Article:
The last time I stood near this very spot, the year was 2011. I remember spending roughly a year getting ready to thru hike the PCT. Looking back today, I now know that I wasted both, allot of precious time and money in getting myself ready.
Yet, I still started out the same way as most other do. Carrying way too much weight, and not adhering to my own rules of walking at my own pace. From the PCT, Southern border terminus I walked with a guy that went by the trail name of Moose. Him and I stomped down those first twenty miles right back to Lake Moreno, the location of the 2011, PCT kickoff.
I was roughly carrying 45 pounds, including food and water. Blisters on top of blisters is what I got for not paying attention to my feet.
My timing back in 2011 wasn’t quite right. I was off, by say anywhere from a full year to almost an entire decade.
Later that year, in 2011, at Kennedy Meadows, 700 miles later, us thru hikers, all stalled. Mr. Ranger said we could go no further, on account of the worst snowpack in ten years. The trail was obliterated and would not begin to thaw enough for several weeks; I was impatient, perhaps my biggest downfall.
Today, I look back and wonder what my escapism was all about? What was I doing this thru hike for? It all sounded so easy. Wake up, hike for 15-20 miles, eat, sleep in the woods, one week later, walk to a trail town nearby, pick up my food/ supply box for the next week. REPEAT.
A decade later, on another thru hike, only this time it’s called a pilgrimage, by way of the Camino de Santiago.
In contrast to the PCT’s 2,650 miles, a walk across Spain is a walk in the park; no need to carry it all on one’s back.
The PCT, oftentimes, is a lonesome burden, with lots and lots of along time left for healing of anything that now ails you.
Escapism of which I was suffering from is something people use to avoid something. For me, perhaps my first thru hike (2011) on the PCT, I now look back and see it as my way of dealing with the death of my father, two previous marriages, some military deployments, and other work related stressors. That’s all. Nothing that us mere humans can’t handle.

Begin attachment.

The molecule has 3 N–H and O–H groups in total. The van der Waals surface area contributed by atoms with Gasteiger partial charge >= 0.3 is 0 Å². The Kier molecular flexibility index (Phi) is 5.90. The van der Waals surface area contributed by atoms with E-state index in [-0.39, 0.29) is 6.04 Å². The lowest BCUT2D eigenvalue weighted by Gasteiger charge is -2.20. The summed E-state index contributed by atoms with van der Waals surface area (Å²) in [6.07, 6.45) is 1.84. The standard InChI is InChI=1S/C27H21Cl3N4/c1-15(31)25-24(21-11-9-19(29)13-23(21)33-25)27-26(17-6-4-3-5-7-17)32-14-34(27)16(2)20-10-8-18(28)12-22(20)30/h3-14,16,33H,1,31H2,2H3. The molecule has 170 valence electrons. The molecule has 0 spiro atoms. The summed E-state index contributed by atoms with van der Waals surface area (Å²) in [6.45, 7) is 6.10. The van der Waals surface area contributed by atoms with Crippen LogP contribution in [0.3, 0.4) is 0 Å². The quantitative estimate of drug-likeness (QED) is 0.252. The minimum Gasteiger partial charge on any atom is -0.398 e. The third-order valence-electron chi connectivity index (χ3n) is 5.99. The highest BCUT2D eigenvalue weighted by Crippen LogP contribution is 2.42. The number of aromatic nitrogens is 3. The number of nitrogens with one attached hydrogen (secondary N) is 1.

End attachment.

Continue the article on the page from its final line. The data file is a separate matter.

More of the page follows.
Some people deal with their escapism by drowning themselves in just their work; others do it with addictions like overeating, alcohol or drugs. Others may physically run away. This is more my style. To physically exhaust myself.
In relationships, they say that any other relationship covers up the pain of a breakup. While the person may seem to have escaped dealing with the pain head on, in reality this wound is still left festering.
It is just there, until it’s again given a chance, in a different manner, or a decade later, to properly resurface, and then heal.
It is true that just because you turn your head away from everything and pretend that everything is okay, does not mean that it is okay.
A statement I used to repeat to myself daily, during those early working years of life, just to get going was; today is the first day of the rest of my life!
Recently, I found out that there are several songs that use the same quote, “Today is the first day of the rest of your life.” John Denver recorded a song with the title, “”Today Is The First Day” and Bread recorded, “Today’s The First Day.”
So, with that in mind, “today is the first day of the rest of your life and everything will end up being alright.”
It did work during all those years for me but, …..But, nothing was solved. Both the timing and the walking part was what it took. Plus there is something spiritual on the camino that helped me through. This time it was the spirit of both deceased parents.
The Cruz de Ferro (the Iron Cross) is one of the most iconic places on the Camino de Santiago. It is traditional for pilgrims to bring a stone or other object and carry it with them to the Iron Cross. Take a moment in your own thoughts, then toss and release.
You can tell others have been doing the same for centuries given the massive mound of rocks you can climb up to embrace the telephone pole sized cruz.
While on my Camino in 2019, I personally heard amazing stories told to me about healing, relationships, and near death experiences that magically healed the person. If you have any inklings about whether there’s anything to a spiritual sense in life, then this place, no matter your religion, should be on your planned journey of life.
We all carry things that do not serve us or help us on our journey through life.
When the timing is right and you put forth the correct amount of effort – this Cross provides such a place to perform that ritual.
Step one is to acknowledge and muster the courage to deal with what you are trying to escape from.
Step two then is to find your own way of making the past miraculously disappear. And, sometimes you don’t win the first time around. You can easily see that it took me a full decade to do so.
Hiking the PCT may not feel like you’re homeless but, you certainly do look the part to others. On the Camino, you don’t need to explain anything. It’s like the TV show Cheers; where everybody already knows your name.
“Sometimes you want to go
Where everybody knows your name,
And they’re always glad you came;
You want to be where you can see,
Our troubles are all the same;
You want to be where everybody knows your name.“